The Biden administration announced on Wednesday that it had put a temporary hold on billions of dollars in arms sales to the United Arab Emirates (UAE) and Saudi Arabia. A State Department representative called the move a "routine administrative action" noting that it was standard for incoming administrations to review large arms deals initiated by outgoing administrations.
The State Department said the temporary freeze would allow the Biden administration to ensure "US arms sales meet our strategic objectives of building stronger, interoperable and capable security partners."
Among the sales that have been put on hold is a massive $23 billion (€19 billion) deal to supply the UAE with 50 Lockheed-Martin F-35 stealth fighter jets. The deal was made in the final days of the Trump presidency, after the November 6 election.
It is unclear as yet what other deals may be affected, as the Trump administration had orchestrated a number of sales to countries in the Arab Gulf. On December 29, the State Department also approved the potential sale of 3,000 precision guided missiles, worth as much as $290 million, to Saudi Arabia.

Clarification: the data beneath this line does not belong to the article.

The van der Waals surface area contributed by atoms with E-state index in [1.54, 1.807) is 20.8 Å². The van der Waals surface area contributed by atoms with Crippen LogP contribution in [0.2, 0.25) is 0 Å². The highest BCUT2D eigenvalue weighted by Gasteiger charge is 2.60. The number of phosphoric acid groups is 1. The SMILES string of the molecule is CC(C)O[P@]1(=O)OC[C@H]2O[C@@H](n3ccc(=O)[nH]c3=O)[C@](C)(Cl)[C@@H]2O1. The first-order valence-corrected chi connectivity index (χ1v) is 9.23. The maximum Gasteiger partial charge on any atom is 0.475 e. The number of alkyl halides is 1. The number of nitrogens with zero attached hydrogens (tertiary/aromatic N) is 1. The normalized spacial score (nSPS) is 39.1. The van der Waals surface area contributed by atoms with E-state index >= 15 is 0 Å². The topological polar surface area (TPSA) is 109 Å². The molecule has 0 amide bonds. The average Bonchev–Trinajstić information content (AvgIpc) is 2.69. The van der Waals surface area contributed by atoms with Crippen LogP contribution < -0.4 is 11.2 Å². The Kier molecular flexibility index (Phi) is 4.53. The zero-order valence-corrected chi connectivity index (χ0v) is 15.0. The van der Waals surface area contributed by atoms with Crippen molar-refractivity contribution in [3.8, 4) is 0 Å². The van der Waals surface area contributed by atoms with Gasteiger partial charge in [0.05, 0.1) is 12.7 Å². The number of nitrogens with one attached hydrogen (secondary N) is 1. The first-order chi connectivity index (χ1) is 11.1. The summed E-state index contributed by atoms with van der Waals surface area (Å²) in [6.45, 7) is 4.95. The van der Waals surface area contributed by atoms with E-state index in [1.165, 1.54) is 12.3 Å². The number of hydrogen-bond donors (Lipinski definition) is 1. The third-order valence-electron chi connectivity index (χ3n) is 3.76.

As a candidate, Joe Biden pledged to halt arms sales to Saudi Arabia's repressive regime in an effort to halt the ongoing Saudi-led war against Iranian-backed rebels in Yemen. The previous US administration took less restrictive approach, with Trump famously lauding the "beautiful" American weapons exports to the Gulf and their impressive price-tags in one meeting with Saudi Crown Prince Mohammed bin Salman.
The Trump administration, frustrated by Congress' refusal to approve some of its deals, upset lawmakers in turn by declaring arms sales to Saudi Arabia a national emergency in order to push them through without a Congressional review process.
"President Trump is only using this loophole because he knows Congress would disapprove ... There is no new ‘emergency' reason to sell bombs to the Saudis to drop in Yemen, and doing so only perpetuates the humanitarian crisis there," as Democratic Senator Chris Murphy said at the time.
Democrats and outside observers, such as the Center for International Policy, a Washington DC-based think tank, criticized such sales, saying they only served to fuel conflict in the region.
The Biden administration did not elaborate on what other deals it might be reviewing.
js/msh (AP, AFP)